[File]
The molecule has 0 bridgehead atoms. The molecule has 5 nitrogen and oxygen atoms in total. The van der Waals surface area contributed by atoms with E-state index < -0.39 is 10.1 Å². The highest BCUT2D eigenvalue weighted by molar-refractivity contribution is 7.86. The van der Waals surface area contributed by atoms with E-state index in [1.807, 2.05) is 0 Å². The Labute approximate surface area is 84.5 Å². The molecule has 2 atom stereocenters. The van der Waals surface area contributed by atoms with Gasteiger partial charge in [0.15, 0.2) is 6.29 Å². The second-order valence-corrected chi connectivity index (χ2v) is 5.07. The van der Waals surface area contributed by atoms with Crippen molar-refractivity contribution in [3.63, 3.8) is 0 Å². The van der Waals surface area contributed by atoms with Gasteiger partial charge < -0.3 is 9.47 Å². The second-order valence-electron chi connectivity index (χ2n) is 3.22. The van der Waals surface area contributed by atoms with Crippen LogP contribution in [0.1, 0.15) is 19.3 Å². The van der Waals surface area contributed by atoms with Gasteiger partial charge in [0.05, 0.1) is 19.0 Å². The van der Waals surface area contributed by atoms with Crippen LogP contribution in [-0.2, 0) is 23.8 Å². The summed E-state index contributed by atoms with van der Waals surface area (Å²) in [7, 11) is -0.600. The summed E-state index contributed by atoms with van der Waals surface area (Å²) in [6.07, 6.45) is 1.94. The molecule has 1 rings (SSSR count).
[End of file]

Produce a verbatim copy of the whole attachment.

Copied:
The molecule has 0 bridgehead atoms. The molecule has 5 nitrogen and oxygen atoms in total. The van der Waals surface area contributed by atoms with E-state index < -0.39 is 10.1 Å². The highest BCUT2D eigenvalue weighted by molar-refractivity contribution is 7.86. The van der Waals surface area contributed by atoms with E-state index in [1.807, 2.05) is 0 Å². The Labute approximate surface area is 84.5 Å². The molecule has 2 atom stereocenters. The van der Waals surface area contributed by atoms with Gasteiger partial charge in [0.15, 0.2) is 6.29 Å². The second-order valence-corrected chi connectivity index (χ2v) is 5.07. The van der Waals surface area contributed by atoms with Crippen molar-refractivity contribution in [3.63, 3.8) is 0 Å². The van der Waals surface area contributed by atoms with Gasteiger partial charge < -0.3 is 9.47 Å². The second-order valence-electron chi connectivity index (χ2n) is 3.22. The van der Waals surface area contributed by atoms with Crippen LogP contribution in [0.1, 0.15) is 19.3 Å². The van der Waals surface area contributed by atoms with Gasteiger partial charge in [0.05, 0.1) is 19.0 Å². The van der Waals surface area contributed by atoms with Crippen LogP contribution in [-0.2, 0) is 23.8 Å². The summed E-state index contributed by atoms with van der Waals surface area (Å²) in [7, 11) is -0.600. The summed E-state index contributed by atoms with van der Waals surface area (Å²) in [6.07, 6.45) is 1.94. The molecule has 1 rings (SSSR count).